These two fine clinicians made the whole class a better place for learning. A special thanks goes to all the Linderbergs Academy workers and clinicians and specialists who made the class exciting, interactive and fun!  As I leave Germany and Munich (my ancestral “home town”) I am heartened by what I have seen at Linderbergs and a little sad to have to leave this group of newfound friends. My executive assistant Ilene Stewart put it best when she said that all of the class participants treated us like family and Linderbergs felt like home. She was right and it’s always a little tough to leave home.

We are excited to announce the very first "Travel with PRI" European Tour, following our Impingement & Instability course in Munich, Germany next September! Don't miss the opportunity to not only travel with Ron Hruska, but also other PRI colleagues and friends to Germany, Czech Republic, and Austria. This 10 day tour will begin in Munich following the Impingement & Instability course (September 14-15, 2019). To learn more visit the Travel with PRI page.

Posted October 24, 2018 at 8:55PM
Categories: Courses

PRI Integration for Geriatrics (Minneapolis, MN)- An awesome weekend in the Twin Cities of Minnesota with the great team at IMPACT Physical Medicine and their course coordinator, Christie Amundson, PT, DPT, HFS, PRC. Their owner, Mr. Stan Babel is a long-time friend of mine and both a gentlemen and a scholar, simply stated. I have been fortunate enough to work with their clinic over the last 17-18 years teaching and consulting and Stan has always treated me with the upmost kindness and respect (and for the record, he takes me to the best restaurants in St. Paul). This weekend reminded me of all my friendships over the years within this organization and the many memories I've been able to make over the different generations of IMPACT employees during this time. A big thanks to all of you, past and present.

There were a lot of great people from the Midwest in attendance, and I want to thank my two lab assistants, Christie Amundson, PT, DPT, HFS, PRC and Tom Tardiff, PT, DPT, CSCS, PRC for helping make the experience great for the class. You two were very helpful. Beyond all the great Minnesota people in attendance, I was especially appreciative of Matt Rosenboom, OT, for traveling all the way from New York City. I appreciate Matt for a couple of reasons, first because he was willing to travel away from the large coastal cities to attend a course like this in the Midwest, secondly, because he is an Occupational Therapist, and lastly, I love that he has already created collaborative learning with a hand full of PRI experienced people, including an old Protege of mine, Minh Nguyen, OT, PRC.

I highlight the fact that Matt is an OT, because this course has Occupational Therapy written all over it. Besides Matt, there were 9 other Occupational Therapists in attendance and the Physical Therapists got to take time to explore the world of OT, not the other way around. This is meaningful for us because PRI has always been a big fan of interdisciplinary work and appreciating everybody's contribution to the "whole" team. The "Gerald" handout of patterned and preferred "Functional Routines" we discussed on the second day really sums up the functional objectives of this course and helps make the material very practical.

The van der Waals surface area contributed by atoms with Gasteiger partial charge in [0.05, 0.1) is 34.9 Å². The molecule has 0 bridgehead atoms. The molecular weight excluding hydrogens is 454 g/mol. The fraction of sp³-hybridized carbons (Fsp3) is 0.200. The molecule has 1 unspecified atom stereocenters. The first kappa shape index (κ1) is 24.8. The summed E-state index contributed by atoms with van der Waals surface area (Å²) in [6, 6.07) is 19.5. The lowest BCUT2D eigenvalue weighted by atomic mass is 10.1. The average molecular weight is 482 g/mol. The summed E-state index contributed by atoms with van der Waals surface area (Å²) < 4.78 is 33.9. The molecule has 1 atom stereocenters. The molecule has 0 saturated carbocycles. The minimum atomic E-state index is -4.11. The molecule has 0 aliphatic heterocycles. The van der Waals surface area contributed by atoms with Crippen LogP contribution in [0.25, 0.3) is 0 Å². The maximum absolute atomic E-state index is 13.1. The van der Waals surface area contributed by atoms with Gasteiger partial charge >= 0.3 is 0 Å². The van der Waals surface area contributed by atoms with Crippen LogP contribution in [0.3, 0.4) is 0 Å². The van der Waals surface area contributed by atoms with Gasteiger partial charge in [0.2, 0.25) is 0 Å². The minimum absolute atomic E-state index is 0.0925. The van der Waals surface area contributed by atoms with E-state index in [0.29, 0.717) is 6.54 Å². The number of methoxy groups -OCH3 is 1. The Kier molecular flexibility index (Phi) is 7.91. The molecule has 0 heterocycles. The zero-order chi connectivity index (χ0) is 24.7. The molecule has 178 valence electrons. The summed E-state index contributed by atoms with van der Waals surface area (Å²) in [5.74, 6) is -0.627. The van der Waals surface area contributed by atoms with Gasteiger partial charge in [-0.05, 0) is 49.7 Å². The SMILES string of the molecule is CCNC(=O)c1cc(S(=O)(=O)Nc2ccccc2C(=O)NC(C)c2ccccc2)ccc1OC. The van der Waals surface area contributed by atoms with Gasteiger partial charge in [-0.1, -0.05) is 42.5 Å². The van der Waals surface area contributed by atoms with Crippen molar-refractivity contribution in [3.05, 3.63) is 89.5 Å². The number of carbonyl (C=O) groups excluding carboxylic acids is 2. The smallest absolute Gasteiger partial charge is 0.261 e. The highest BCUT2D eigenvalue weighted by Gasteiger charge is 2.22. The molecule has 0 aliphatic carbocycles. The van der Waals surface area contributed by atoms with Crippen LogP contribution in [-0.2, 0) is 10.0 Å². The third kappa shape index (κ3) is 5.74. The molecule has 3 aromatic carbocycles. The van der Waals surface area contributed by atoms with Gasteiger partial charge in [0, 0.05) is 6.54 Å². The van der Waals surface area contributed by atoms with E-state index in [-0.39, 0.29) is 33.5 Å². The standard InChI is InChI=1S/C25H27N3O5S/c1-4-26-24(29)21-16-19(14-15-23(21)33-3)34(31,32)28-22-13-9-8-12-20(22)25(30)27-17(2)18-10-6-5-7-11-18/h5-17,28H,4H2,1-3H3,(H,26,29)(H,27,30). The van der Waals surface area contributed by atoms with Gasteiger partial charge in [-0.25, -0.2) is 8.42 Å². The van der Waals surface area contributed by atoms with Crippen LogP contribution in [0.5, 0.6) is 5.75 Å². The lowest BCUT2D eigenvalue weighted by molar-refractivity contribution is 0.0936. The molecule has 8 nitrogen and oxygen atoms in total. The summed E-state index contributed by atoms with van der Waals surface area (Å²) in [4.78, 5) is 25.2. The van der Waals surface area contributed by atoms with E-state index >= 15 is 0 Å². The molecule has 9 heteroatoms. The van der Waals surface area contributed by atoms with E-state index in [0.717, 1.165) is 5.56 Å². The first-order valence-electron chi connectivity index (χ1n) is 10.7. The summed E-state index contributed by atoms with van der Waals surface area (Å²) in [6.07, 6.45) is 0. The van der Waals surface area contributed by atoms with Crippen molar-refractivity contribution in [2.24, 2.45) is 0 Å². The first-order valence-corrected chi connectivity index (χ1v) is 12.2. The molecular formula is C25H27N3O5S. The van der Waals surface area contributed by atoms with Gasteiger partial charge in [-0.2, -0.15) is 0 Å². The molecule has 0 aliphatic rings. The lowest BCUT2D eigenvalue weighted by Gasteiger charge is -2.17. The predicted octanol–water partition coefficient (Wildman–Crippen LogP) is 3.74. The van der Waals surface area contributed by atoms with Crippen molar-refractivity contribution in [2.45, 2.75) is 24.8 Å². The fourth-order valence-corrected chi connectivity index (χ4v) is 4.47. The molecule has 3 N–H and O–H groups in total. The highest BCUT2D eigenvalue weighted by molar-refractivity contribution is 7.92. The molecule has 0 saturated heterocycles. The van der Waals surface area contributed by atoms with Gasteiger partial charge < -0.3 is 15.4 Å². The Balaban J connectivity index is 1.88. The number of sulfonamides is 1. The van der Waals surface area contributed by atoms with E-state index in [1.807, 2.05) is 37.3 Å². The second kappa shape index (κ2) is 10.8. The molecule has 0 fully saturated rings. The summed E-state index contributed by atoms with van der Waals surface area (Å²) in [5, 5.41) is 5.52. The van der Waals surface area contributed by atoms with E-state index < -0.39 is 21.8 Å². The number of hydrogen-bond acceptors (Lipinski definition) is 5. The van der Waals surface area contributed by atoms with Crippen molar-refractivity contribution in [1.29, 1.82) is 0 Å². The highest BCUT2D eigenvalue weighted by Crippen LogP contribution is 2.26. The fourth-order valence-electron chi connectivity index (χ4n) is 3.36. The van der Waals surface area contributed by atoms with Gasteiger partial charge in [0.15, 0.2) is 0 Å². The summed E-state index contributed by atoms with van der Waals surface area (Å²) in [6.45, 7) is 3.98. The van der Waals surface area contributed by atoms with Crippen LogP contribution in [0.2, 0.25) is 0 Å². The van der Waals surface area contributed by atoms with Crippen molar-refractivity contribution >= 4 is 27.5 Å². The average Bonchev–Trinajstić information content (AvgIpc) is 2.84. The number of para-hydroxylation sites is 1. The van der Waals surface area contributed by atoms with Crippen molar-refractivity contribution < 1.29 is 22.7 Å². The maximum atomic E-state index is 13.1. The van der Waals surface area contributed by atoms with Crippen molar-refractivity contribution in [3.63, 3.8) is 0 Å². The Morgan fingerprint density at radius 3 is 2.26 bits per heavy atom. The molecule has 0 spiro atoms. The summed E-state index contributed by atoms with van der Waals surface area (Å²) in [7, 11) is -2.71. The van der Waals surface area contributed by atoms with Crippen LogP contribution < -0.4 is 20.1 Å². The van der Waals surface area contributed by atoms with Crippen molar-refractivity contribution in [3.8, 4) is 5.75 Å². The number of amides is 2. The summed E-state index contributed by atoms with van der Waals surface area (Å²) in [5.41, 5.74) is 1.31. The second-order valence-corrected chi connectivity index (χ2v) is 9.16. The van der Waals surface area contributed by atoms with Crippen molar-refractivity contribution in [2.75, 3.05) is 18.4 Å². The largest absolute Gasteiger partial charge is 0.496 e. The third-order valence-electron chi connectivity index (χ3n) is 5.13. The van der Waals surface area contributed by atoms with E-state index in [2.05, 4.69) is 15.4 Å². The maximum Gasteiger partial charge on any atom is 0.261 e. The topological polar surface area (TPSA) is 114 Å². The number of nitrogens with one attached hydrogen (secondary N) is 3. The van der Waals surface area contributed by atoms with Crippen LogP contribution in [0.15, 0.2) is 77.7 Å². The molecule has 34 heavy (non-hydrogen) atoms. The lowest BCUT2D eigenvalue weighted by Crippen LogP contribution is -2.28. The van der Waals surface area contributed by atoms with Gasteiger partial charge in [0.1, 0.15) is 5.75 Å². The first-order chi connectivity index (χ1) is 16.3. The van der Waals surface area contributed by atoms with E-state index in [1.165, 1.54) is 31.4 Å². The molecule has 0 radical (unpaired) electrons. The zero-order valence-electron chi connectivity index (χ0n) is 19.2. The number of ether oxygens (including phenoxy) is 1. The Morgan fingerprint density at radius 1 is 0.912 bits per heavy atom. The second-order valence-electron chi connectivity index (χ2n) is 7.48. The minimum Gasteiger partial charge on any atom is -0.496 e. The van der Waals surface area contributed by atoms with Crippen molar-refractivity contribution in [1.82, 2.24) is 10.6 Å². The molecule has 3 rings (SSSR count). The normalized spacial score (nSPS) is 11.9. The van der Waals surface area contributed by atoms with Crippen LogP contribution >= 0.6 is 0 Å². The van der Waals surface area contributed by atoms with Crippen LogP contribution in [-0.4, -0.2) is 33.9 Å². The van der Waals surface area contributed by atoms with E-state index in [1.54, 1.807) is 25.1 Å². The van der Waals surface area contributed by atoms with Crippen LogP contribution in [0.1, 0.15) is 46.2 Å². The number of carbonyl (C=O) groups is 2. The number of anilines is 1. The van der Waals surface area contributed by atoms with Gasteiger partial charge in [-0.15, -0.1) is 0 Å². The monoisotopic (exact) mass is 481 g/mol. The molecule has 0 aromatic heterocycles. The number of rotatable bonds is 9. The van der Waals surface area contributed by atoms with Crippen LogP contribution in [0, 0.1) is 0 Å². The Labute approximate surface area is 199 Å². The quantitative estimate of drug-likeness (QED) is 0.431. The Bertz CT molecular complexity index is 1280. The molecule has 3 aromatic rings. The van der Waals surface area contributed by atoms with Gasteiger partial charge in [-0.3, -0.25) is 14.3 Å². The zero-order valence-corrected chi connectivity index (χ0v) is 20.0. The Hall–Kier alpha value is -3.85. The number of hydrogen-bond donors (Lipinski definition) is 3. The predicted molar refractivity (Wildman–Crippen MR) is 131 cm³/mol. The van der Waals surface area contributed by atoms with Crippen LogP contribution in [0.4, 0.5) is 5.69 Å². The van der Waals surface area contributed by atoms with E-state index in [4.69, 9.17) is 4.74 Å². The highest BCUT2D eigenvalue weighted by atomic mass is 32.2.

This course has been a gem to share over the last 5 years, especially since completing the updates to the techniques section 2 years ago. People continue to love the exercise appendix, organized into bed, recliner, chair, transfer and standing sections. A couple of you have seen both versions of this course and provided us some valuable feedback on the updates. Thank you in particular, Stephanie Boespfug, PTA, PRC for your valuable insights and the positive feedback on how these new updates have helped you with clinical application working with Geriatrics. It was fun to have you there with us again.

Another reason this course is so fun to present is that it serves as a great introduction to the science of PRI and helps connect people to our fundamental concepts in a simple and non-confusing way. One course attendee wrote, "as a more experienced PRI clinician, I appreciated the amount I still learned exploring basic PRI concepts in this course." Another attendee from last weekend reported, "I am excited to get back to using PRI. I feel like I had stopped, but this course pulled some pieces together for me that I was definitely missing. Thank you." Another course attendee wrote, "Overall, one of the best courses I've been to. Great clinical application for all clinicians working with Geriatrics, not just home health. Pleasantly surprised with my ability to apply this in an outpatient setting. Thank you."

Posted October 22, 2018 at 7:24PM
Categories: Courses